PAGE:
Captain Dudrow, on the brigade staff, rode up again and ordered me to fall back. I pointed him to General Wright, saying, "The general has ordered me to hold this crest, and I shall obey his orders." Our fire, in the meantime, being delivered with so much spirit, had checked. the advance of the rebels, and gave the troops in our rear a chance to form a line. The line being formed we were ordered to fall back, and marching by the rear rank at a left oblique we joined the First Division on our right. We then halted, faced to the front in a road or lane, and immediately moved by the left flank into a piece of woods about half a mile to the left. There we halted, faced to the front, and sent forward about seventy men as skirmishers under command of Lieutenants. Flynn and Parrish. Again, under orders, we fell back and marched by

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the right oblique nearly a mile, when our brigade joined the Second Division on our left. We then faced to the front and the whole line advanced, taking position about one mile and a quarter north of Middletown. There we threw together a breast-work of rails, which we Occupied from 10.30 a. m. till 3.30 p. m., when the whole line was rdered to advance through a piece of woods, which we did in good order, he One hundred and twenty-second Ohio being on our left. When we were nearly through the wood and about to emerge into an open Held on our right a heavy fire of musketry and shell was poured into us and caused our whole line to waver. At first a portion of our left fell Dack, but they were soon rallied, and pushed forward and drove the rebels about three-quarters of a mile, until they, taking position behind stone wall, disputed our advance for more than an hour. A portion of my command, having gained a stone wall running perpendicular to the wall behind which the enemy was posted, delivered an enfilading fire, which threw them into confusion and finally into a perfect rout. Their officers tried in vain to rally them, while my men, cheered with the prospect of victory, pressed on after the retreating foe, driving them down through the ravine on the north side of the pike, and halted not till our colors were planted first upon the parapet of the rifle-pits in front of the Nineteenth Corps.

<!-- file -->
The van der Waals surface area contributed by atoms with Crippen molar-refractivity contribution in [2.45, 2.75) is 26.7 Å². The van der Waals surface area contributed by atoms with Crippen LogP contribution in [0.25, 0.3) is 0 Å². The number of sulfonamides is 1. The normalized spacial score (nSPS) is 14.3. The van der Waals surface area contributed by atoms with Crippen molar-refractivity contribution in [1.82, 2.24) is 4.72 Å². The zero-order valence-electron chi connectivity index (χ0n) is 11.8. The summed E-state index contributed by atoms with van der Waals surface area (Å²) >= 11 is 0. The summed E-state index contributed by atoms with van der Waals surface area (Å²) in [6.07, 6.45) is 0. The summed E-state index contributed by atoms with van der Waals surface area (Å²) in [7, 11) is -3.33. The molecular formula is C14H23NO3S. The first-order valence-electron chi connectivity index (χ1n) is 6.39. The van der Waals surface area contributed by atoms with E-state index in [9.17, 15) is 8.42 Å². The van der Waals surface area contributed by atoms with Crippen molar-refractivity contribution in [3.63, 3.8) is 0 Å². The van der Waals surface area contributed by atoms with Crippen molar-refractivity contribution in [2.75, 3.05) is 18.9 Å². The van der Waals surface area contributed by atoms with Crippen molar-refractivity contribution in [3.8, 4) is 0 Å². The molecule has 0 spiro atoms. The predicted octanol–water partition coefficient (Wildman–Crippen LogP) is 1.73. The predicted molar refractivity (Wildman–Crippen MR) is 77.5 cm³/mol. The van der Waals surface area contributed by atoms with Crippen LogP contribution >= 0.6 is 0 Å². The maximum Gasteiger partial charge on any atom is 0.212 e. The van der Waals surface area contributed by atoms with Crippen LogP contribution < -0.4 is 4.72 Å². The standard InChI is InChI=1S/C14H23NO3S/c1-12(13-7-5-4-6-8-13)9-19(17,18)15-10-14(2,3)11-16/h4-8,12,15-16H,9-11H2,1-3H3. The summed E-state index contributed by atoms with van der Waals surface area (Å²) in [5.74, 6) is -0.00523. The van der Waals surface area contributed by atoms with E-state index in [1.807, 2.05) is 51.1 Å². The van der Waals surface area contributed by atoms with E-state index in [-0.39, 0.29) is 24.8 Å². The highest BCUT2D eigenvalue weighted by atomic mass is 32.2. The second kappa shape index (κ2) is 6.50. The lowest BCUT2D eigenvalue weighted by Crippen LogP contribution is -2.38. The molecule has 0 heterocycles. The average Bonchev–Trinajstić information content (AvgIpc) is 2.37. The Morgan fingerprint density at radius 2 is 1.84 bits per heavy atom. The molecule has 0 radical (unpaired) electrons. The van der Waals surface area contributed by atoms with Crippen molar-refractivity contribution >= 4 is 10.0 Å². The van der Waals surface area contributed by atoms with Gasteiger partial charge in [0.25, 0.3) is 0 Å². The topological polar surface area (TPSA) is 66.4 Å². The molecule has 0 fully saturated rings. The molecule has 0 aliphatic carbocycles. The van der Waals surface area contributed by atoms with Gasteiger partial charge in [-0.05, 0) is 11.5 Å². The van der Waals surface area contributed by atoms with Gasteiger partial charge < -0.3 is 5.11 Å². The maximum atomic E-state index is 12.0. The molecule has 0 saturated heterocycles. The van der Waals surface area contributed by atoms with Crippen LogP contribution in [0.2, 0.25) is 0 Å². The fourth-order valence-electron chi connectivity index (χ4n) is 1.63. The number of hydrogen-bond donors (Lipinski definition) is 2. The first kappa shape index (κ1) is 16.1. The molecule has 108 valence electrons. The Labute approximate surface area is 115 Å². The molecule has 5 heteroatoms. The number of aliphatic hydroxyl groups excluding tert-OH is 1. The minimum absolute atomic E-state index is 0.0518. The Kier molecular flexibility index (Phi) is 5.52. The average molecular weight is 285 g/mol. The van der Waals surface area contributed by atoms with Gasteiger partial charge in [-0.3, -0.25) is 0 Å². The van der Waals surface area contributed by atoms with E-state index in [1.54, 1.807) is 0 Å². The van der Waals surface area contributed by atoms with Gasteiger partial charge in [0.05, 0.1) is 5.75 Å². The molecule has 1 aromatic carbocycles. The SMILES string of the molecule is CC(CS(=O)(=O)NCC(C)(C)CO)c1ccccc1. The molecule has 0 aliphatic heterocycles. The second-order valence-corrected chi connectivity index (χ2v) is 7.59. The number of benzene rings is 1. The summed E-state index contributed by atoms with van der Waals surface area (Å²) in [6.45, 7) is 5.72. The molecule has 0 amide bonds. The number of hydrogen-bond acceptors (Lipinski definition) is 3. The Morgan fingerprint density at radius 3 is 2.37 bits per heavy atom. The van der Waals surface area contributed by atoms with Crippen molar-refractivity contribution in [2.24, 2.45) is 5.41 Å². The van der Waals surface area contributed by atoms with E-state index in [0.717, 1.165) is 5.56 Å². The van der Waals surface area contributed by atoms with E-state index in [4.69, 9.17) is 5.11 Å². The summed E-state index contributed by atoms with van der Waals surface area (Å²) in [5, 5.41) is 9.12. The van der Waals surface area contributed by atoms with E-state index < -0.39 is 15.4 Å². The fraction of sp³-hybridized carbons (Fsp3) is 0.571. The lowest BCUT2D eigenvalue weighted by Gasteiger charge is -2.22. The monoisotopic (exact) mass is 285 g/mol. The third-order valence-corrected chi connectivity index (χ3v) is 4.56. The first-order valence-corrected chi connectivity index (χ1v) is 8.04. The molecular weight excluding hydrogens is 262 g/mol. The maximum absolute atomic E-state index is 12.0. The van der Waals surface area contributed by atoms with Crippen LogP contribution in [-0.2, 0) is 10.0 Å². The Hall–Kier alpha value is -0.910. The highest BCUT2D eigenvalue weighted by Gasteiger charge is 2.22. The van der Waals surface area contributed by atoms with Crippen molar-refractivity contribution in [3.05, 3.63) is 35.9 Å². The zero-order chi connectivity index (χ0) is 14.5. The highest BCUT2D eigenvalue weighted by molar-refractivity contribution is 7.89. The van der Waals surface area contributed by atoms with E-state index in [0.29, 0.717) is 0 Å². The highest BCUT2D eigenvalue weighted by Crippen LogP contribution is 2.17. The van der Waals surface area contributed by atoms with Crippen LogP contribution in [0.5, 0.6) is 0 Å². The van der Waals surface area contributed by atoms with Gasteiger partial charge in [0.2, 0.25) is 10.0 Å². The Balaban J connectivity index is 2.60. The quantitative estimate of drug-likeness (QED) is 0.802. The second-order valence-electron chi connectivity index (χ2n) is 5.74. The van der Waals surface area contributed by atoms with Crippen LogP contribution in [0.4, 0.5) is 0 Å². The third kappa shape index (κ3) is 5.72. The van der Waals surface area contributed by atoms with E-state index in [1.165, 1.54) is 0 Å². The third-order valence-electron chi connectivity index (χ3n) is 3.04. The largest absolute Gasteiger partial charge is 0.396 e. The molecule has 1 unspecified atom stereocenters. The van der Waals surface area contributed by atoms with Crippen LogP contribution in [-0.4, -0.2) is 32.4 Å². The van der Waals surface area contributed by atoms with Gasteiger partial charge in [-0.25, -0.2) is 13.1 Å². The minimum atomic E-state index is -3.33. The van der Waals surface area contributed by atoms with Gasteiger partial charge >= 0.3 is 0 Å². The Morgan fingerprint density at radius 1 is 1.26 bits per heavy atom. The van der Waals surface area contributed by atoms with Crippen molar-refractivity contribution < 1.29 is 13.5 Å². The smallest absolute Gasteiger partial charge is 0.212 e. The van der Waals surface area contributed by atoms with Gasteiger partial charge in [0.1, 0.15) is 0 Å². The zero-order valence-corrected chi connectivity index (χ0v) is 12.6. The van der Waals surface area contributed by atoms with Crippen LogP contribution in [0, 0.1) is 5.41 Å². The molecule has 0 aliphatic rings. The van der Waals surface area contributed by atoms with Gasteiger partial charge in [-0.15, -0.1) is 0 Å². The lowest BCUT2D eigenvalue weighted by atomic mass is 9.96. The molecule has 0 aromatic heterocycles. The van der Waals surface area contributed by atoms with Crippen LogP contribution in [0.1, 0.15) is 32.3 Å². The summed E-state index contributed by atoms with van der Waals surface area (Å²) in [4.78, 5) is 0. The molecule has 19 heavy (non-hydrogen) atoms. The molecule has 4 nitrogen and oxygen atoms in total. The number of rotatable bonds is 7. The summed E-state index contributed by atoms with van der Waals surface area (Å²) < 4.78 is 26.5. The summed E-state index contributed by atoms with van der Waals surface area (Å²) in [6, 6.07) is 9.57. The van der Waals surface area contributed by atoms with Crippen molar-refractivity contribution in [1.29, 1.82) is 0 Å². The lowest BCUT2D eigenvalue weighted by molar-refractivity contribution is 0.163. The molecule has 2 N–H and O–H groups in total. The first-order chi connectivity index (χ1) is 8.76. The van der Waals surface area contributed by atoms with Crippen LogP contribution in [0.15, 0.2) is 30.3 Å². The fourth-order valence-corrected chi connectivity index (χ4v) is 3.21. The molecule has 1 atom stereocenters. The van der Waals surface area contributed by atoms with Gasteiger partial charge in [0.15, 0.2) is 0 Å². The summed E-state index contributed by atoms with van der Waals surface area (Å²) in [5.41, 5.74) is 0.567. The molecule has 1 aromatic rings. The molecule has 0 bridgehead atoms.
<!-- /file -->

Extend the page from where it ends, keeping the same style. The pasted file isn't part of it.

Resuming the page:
Mention of individual bravery would seem superfluous, for both officers and men did their duty, with one exception, Lieut. Weston E. Allen, Company F, who, having claimed to have been wounded in the early part of the engagement, left his company and went to Winchester, where he was found two days after, not having reported to any surgeon having any appearance of a wound upon his person.


Some 400 men, recruits, who were never under fire before-in fact, never had arms in their hands only from Harper's Ferry to this place— fought splendidly and behaved like veterans.

It is due to the memory of Lieut. Orrin B. Carpenter, Company D, Who was killed in the early part of the engagement, to say that although Suffering long from fever, and but just able to walk, and having been repeatedly urged for weeks before to go to hospital, invariably requested to remain with his company, and when the battle commenced was found in line with his men. He was shot through the heart by a rebel sharpShooter while doing his duty, and now fills a patriot's grave. Peace be to his ashes.

Lieutenant Oldswager, Company M, but just promoted from the ranks three days before, was killed by a cannon ball when we advanced upon the crest. He was a noble and brave officer, and never flinched from duty.

Captain Howard was instantly killed by a cannon ball, the last shot that was fired from the rebel guns as we made the last advance near the Middletown and Strasburg pike, and when victory had crowned Our efforts. He died as all brave soldiers die, with his face toward the enemy, and will long be remembered as one of America's bravest sons. The corrected list of killed and wounded is as follows: Killed-officers, 3; enlisted men, 40; total, 43. Wounded-officers, 5; enlisted men, 160; total, 165.

I have the honor, sir, to be, very respectfully, your obedient servant,
Major, Commanding Ninth New York Artillery.


Acting Assistant Adjutant-General,